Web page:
Good Design Has Emotion
We’re learning more and more that emotion is a key factor in good design and UX. Humans are emotional, spiritual, thoughtful, and a successful company will need more than sterile presentation to have mass appeal. I predict that the next few years will be interesting, as a growing number of companies will attempt to optimize the emotional quality of their content to increase conversion rates. Many folks are already doing this.
If you ask me, companies like Mailchimp have succeeded in emotional design. On one hand, you could call what they’ve done manipulative. I believe they are simply creating an authentic experience with the customer – the opposite of manipulation. .Authentic photography versus stock photography is a good example of this. As a customer, wouldn’t you prefer less stock photography?
At the end of the day, when it comes to emotional content, it’s much harder to take a data-driven approach. Just try not to argue too much.
How Big is This Project Anyway?
Determine the rules of the project before you start. Decide what kinds of changes are negotiable to hit the deadline. Make promises – whatever overall concept is decided on by X date is the plan – there are no deviations. There will be changes, but try to keep them small. If you’re suddenly bored with the primary idea behind the project or campaign, try setting it live anyways. If you’re collecting data and consistently learning, there’s no such thing as a failed effort.
When the changes do come, ask yourself – is this necessary? Is it data-driven, or is it preference? Don’t be afraid to be draconian in your criteria for what gets through – this same strategy allows product & engineering teams to release updates on time. Also, ensure there’s one conduit for feedback to prevent a project from blowing up. Is brainstorming the best way to come up with ideas? It’s debatable. But if you are going to brainstorm, and most teams do, limit the number of cooks in the kitchen. A manager should collect feedback from other teams by themselves, and prioritize to-dos.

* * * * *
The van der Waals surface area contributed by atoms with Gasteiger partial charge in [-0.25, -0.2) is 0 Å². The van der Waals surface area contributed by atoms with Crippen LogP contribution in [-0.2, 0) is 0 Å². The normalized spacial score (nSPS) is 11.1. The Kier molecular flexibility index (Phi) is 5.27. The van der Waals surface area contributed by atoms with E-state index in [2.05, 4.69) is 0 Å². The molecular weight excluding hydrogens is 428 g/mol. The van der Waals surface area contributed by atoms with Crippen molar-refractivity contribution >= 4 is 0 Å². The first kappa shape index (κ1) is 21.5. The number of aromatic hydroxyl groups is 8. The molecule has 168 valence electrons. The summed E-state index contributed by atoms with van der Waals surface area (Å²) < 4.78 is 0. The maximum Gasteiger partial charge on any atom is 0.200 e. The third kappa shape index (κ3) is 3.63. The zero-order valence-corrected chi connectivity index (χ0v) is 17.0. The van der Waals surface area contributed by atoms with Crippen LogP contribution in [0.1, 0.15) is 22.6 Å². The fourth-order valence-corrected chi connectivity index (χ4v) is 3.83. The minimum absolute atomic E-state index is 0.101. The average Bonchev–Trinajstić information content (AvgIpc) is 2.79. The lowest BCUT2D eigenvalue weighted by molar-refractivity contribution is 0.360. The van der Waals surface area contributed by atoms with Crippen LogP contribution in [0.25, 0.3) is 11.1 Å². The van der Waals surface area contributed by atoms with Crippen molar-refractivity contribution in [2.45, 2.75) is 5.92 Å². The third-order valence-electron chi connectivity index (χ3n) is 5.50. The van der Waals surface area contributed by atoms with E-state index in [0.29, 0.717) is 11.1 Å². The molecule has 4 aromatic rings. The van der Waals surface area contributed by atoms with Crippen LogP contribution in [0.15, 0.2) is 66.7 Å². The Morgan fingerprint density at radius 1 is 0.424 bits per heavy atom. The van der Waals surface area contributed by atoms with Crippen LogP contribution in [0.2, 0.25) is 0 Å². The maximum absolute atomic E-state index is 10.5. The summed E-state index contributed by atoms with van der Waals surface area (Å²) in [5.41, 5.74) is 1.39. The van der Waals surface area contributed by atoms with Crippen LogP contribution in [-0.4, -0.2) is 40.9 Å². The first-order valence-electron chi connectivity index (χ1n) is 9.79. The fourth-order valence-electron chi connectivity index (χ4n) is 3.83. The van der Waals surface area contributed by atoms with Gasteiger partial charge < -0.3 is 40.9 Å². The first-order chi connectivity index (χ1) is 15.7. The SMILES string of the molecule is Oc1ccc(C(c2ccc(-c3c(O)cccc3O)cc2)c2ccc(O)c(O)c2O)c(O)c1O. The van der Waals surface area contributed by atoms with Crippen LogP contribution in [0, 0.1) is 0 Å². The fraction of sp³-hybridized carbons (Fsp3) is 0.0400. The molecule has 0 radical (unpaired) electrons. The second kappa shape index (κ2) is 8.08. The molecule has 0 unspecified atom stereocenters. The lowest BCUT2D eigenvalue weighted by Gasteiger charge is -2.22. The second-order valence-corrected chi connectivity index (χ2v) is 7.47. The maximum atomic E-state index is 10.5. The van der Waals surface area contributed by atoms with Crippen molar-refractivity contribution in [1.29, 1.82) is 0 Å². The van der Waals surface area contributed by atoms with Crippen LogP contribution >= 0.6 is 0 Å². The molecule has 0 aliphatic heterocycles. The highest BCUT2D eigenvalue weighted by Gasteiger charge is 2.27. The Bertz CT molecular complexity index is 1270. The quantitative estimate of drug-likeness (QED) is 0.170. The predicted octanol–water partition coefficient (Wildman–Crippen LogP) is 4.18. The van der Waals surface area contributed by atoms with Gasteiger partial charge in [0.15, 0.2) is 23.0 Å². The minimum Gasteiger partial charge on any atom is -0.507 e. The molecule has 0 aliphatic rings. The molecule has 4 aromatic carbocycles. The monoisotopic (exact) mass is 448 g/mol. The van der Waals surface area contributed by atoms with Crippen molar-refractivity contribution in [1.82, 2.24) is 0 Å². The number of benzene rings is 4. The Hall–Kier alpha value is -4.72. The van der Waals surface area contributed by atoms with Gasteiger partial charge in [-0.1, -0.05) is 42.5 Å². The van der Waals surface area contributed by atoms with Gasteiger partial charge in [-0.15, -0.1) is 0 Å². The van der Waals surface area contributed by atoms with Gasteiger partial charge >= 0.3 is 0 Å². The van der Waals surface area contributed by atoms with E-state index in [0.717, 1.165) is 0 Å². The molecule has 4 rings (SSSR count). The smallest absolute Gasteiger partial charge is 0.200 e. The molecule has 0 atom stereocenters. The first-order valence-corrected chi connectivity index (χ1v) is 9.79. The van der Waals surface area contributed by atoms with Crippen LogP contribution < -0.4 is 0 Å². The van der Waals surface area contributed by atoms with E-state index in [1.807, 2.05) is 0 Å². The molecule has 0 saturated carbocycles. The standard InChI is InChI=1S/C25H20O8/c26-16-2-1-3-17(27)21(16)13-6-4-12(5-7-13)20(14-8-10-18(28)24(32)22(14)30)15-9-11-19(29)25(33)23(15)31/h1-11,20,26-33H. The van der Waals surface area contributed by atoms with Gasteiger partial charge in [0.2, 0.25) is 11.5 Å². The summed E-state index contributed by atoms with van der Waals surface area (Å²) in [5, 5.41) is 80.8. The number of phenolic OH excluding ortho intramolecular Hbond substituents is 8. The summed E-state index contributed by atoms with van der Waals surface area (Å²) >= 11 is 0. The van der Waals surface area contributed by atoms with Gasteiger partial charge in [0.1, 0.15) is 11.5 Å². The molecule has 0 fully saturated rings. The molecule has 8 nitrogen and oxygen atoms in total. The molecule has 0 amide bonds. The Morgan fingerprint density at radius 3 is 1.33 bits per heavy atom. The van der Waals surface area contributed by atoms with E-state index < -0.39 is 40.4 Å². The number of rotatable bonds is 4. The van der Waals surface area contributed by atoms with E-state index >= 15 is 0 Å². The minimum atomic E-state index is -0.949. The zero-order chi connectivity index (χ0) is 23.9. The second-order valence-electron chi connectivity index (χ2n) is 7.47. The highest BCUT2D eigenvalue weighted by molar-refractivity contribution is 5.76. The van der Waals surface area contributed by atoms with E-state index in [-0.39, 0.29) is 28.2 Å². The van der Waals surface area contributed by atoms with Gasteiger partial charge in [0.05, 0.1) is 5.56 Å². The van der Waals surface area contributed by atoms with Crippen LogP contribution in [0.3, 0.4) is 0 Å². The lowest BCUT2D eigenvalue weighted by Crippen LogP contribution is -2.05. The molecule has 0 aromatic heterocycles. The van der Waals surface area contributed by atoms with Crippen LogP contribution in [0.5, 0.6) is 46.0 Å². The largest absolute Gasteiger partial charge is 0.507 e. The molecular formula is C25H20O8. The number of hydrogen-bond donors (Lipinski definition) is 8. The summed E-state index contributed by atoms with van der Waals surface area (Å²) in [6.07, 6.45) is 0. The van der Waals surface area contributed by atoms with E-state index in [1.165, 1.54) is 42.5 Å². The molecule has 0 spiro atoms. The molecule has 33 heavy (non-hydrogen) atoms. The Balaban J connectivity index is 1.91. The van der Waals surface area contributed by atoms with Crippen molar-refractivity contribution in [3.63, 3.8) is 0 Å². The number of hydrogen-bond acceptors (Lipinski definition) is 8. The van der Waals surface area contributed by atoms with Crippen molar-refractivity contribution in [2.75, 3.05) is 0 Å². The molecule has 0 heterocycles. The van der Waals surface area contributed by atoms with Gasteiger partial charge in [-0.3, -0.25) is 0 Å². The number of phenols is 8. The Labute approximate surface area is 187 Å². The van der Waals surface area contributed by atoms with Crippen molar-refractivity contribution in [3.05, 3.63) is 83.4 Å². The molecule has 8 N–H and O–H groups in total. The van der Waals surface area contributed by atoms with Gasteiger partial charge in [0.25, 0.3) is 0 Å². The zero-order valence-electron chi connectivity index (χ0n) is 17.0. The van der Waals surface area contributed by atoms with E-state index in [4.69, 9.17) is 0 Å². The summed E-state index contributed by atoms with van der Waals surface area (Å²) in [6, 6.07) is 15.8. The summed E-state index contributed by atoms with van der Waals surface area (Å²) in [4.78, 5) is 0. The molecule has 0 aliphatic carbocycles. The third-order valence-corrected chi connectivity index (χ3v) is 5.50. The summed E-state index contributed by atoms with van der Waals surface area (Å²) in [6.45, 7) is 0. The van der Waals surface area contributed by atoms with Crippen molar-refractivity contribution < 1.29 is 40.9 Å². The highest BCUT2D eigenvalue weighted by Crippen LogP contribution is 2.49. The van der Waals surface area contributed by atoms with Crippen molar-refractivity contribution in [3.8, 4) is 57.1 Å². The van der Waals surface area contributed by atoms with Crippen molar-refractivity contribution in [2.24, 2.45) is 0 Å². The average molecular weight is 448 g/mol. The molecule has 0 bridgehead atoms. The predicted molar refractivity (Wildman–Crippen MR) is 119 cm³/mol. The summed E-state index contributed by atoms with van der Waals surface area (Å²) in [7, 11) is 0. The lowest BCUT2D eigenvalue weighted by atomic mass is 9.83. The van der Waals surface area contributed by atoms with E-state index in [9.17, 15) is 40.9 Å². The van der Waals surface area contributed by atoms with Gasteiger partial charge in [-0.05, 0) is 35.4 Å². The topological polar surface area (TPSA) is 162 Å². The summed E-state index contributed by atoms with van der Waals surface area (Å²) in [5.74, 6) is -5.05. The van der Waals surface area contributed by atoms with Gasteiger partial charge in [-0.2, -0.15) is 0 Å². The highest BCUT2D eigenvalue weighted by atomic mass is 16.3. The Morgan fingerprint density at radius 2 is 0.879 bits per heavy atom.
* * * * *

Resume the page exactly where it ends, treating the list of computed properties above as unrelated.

When working with creative teams, I’ve found the more structure and process there is, the more things get done. However, structure must not be confused with micromanagement or unnecessary control. The solution is to keep things democratic. Invite your designers to suggest new processes and workflows, and keep them involved every step of the way.
Before you begin split testing, make sure you’re tracking everything. It can be helpful to let the designer chime in here, since they are intimate with the project, and may have suggestions to improve the “soft stuff” like colors, emotion and attitude. You need to spend time upfront determining what needs to be tracked – and how.
As mentioned – once you have tracking in place, there’s no such thing as failure. Don’t be afraid to put strange ideas out there, especially if you’re a newer brand trying to determine your audience. Try wildly different concepts – conservative versus edgy, for instance. In the worst case scenario, you have a bunch of directions that you now know won’t work in the future.
It is possible to overdo A/B testing. While Google’s famous blue test had a solid outcome for their bottom line, there’s reason to be critical of that approach. Remember that, and try to keep things enjoyable for the team.
Set Your Work Free
No campaign, TV spot, banner ad, etc. will ever meet the pure vision in your head. That’s okay though – iteration is a key part of transforming your current team into a content machine that generates great work. You need to decide when to ship something. Then, learn from your mistakes and set the bar higher. Because let’s be honest – that next few hours/days/weeks of revisions won’t get you there. So don’t be afraid – set that campaign live, and move on the next round. Such is life.back to all blogs